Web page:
Yes, I make my student memorize Shakespeare’s prologue to Romeo and Juliet.
Two households, both alike in dignity,
In fair Verona, where we lay our scene,
From ancient grudge break to new mutiny,
Where civil blood makes civil hands unclean.
From forth the fatal loins of these two foes
A pair of star-cross’d lovers take their life;
Whose misadventured piteous overthrows
Do with their death bury their parents’ strife.
The fearful passage of their death-mark’d love,
And the continuance of their parents’ rage,
Which, but their children’s end, nought could remove,
Is now the two hours’ traffic of our stage;
The which if you with patient ears attend,
What here shall miss, our toil shall strive to mend. (I.i.1-14)
To prepare them for the poem, I opened with the 2009 video Darrin Landroché:
We discussed the images and the music choices to communicate a message. Most of the student know that Romeo and Juliet is a tragedy; this was not a “plot spoiler.”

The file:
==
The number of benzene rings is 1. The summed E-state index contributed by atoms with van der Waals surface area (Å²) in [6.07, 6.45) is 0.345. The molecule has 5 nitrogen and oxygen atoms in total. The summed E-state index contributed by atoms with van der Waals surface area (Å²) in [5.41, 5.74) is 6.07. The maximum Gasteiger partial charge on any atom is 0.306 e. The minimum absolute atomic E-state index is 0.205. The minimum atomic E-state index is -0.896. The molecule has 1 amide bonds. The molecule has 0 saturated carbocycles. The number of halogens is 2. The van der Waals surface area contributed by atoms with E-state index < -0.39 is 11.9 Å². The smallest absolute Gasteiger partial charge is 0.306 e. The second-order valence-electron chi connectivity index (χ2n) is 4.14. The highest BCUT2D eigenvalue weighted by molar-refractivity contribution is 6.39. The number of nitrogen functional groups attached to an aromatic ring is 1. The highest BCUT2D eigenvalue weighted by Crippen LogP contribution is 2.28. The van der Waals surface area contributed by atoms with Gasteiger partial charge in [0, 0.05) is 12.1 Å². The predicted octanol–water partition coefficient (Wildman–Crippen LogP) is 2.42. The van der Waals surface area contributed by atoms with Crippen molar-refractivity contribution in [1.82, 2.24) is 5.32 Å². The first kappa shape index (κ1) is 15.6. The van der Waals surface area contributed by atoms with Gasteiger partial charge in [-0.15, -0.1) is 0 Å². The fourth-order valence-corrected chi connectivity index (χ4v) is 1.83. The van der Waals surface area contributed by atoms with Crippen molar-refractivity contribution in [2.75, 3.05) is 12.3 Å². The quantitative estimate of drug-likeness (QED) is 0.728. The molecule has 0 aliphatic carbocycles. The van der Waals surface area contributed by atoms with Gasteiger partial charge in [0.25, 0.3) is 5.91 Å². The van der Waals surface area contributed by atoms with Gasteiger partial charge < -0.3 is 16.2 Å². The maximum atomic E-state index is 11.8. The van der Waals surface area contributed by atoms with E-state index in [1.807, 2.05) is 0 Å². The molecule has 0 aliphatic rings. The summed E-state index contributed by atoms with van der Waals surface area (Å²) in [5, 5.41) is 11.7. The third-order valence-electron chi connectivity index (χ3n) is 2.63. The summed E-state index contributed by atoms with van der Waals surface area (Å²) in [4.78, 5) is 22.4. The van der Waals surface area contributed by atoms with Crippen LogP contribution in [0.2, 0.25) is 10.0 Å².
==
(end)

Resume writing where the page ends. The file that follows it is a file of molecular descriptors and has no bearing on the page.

Right now, however, they are baffled by some of the vocabulary contained in the lines of the opening sonnet. (“Mrs. B, What are ‘loins’?”) On the other hand, there are certain phrases they have already committed to memory. I hear them repeat “where civil blood makes civil hands unclean” and “star-cross’d lovers” under their breath when I ask what they remember.
This morning, I gave them a CLOZE exercise, leaving out words for them to fill in: “_____households both alike in dignity”. They could research the missing words by looking at the small copy of the poem I had them glue into their notebooks.
The best idea, however, has come from my fellow teacher (Ms. S-V) who designed an “annotated prologue” project. We are a BYOT (Bring Your Own Technology) high school, so digital platforms are used regularly, especially the Google Apps. For this assignment, students illustrate the poem with pictures and links and embed those with the lines of the poem onto a Google Doc.
We did not require a works cited; I would require one if we do this again in the future.
So far, the project is going well. The Google images features are familiarizing students with Verona, Italy. They are also having to find ways to illustrate “piteous overthrows”. Most all of their responses are literal connections. Some of the first efforts are heavy with links to songs or movies. All of the annotated prologues have visual elements; some are exclusively visual. Here one example from a student that looks much better that the formatting on this blog. While I love the “two hours traffic”, it’s the “patient ears” that makes me smile. Good work, Molly!